Did this persecution break his faith? He answers: “The more I suffered, the more I preached. I was sentenced twice to ten years for preaching amongst the prisoners. The moment you get a new sentence the old one is declared invalid. Such sentences frightened hundreds of Pentecostals, Evangelists, Baptists, Revelationists, Sabbatists and others who closed their ears to the good news of the Kingdom. Yet they have also suffered much persecution. One of the Baptists sang one of their hymns and got five years in prison for it.”
These camps were called “educational camps.” One of the “educational” methods used by the officials was to throw anyone they wanted to dispose of into a barrack where the sexual perverts were housed and to let the perverts kill him. The witness said: “My slave masters were astonished when after three and a half months in that barrack I came out alive. There I had felt like Daniel in the lions’ den. With my way of dealing with them, I frustrated all their intentions toward my person. I came out alive and well.”
The bosses of this “educational camp” beat the prisoners black and blue just for the sadistic pleasure of it. “Only in 1950,” says this Christian minister, “could I strike grass and fish bones off my menu. By 1955 conditions had become almost human. I am no more there, but truly it will be easier for those who still remain than for those who ordered these ‘educational camps’ to be built, for they are reserved by God for punishment.”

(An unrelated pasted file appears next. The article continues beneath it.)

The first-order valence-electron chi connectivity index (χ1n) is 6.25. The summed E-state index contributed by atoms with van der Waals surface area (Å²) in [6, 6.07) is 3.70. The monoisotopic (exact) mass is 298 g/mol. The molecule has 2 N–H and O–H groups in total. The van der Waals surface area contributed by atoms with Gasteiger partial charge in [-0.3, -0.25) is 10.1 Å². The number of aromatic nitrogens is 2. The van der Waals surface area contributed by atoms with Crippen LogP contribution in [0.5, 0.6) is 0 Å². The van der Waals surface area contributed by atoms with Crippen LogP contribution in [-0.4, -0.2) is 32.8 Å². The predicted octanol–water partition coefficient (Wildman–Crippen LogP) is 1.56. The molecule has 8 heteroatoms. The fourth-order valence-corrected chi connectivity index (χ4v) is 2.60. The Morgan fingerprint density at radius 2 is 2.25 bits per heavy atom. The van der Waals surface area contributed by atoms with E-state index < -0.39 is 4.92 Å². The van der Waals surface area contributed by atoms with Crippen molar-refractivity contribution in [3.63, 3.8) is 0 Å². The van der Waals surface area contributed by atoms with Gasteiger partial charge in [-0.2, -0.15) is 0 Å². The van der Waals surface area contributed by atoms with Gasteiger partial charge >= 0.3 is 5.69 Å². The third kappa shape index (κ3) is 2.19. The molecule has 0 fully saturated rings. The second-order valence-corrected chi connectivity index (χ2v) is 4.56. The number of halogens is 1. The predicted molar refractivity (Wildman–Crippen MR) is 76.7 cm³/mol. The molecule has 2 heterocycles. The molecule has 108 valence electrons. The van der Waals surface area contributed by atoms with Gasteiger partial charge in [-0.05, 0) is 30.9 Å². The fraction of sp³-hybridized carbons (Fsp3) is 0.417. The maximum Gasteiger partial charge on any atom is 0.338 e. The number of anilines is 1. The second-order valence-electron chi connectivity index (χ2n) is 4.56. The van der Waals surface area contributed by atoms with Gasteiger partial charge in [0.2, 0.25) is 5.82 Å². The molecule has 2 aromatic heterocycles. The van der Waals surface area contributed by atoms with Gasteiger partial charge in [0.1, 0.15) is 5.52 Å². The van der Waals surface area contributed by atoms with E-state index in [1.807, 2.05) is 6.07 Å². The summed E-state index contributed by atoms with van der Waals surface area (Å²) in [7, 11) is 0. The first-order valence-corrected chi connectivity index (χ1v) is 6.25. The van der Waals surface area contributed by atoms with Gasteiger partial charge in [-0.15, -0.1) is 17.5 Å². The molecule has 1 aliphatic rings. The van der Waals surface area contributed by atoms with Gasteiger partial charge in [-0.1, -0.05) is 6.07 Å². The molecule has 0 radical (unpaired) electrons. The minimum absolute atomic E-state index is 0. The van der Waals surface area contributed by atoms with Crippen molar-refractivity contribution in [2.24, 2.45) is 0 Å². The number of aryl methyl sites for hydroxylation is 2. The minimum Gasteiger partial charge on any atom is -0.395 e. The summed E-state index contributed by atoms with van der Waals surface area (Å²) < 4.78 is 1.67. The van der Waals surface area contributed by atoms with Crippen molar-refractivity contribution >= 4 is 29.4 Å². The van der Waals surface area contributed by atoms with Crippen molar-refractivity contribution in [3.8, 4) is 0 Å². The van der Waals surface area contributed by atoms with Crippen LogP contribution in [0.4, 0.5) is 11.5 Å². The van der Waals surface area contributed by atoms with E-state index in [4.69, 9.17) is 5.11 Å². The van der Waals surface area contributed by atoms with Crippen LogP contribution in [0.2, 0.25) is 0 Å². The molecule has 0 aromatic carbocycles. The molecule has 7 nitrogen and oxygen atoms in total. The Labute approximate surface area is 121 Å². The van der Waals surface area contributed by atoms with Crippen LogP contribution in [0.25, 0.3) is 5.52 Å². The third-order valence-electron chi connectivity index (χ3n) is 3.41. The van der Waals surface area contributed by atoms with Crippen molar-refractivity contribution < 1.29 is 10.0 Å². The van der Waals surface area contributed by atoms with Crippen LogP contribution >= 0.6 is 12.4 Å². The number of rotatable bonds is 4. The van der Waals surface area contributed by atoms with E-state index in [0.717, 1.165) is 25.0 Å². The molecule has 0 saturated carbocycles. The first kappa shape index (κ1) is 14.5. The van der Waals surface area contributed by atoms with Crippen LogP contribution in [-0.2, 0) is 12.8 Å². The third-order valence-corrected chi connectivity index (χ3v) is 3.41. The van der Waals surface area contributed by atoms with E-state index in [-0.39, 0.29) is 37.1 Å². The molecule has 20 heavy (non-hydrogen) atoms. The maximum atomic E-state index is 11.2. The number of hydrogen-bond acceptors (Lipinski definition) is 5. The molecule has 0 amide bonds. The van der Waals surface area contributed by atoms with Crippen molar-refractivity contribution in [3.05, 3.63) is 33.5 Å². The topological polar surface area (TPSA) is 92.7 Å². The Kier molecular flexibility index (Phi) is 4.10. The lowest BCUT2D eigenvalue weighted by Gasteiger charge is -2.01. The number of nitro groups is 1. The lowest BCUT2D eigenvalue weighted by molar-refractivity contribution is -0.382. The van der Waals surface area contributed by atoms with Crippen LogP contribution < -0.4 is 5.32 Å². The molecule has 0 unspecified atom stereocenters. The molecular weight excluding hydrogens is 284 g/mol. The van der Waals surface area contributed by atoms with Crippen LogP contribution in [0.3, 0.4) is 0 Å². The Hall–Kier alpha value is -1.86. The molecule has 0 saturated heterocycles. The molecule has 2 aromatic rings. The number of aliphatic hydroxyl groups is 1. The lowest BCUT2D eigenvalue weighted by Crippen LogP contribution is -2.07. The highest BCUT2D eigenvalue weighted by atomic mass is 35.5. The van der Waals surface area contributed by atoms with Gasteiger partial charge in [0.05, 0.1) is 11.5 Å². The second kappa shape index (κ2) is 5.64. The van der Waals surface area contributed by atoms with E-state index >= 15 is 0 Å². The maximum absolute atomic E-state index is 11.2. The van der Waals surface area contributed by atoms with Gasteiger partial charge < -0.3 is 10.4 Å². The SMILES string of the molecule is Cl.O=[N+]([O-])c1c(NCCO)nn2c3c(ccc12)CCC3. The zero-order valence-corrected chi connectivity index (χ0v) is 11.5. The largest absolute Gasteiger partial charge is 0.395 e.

The experience of this faithful witness, released June 14, 1955, and now hospitalized, certainly gives the lie to the false claim that communism has built a worker’s paradise.
THE PREACHING CONTINUES
The ranks of God’s people have not grown thinner because of this persecution, but have increased. It is no exaggeration to say that there now is no district in the U.S.S.R. where there are not people who know the truth. Apparently some forty percent of the people who have come to a knowledge of the truth have done so in these prisons and camps. Among those who have done so are officers of the Red army, police and prison officials, lawyers, journalists and others.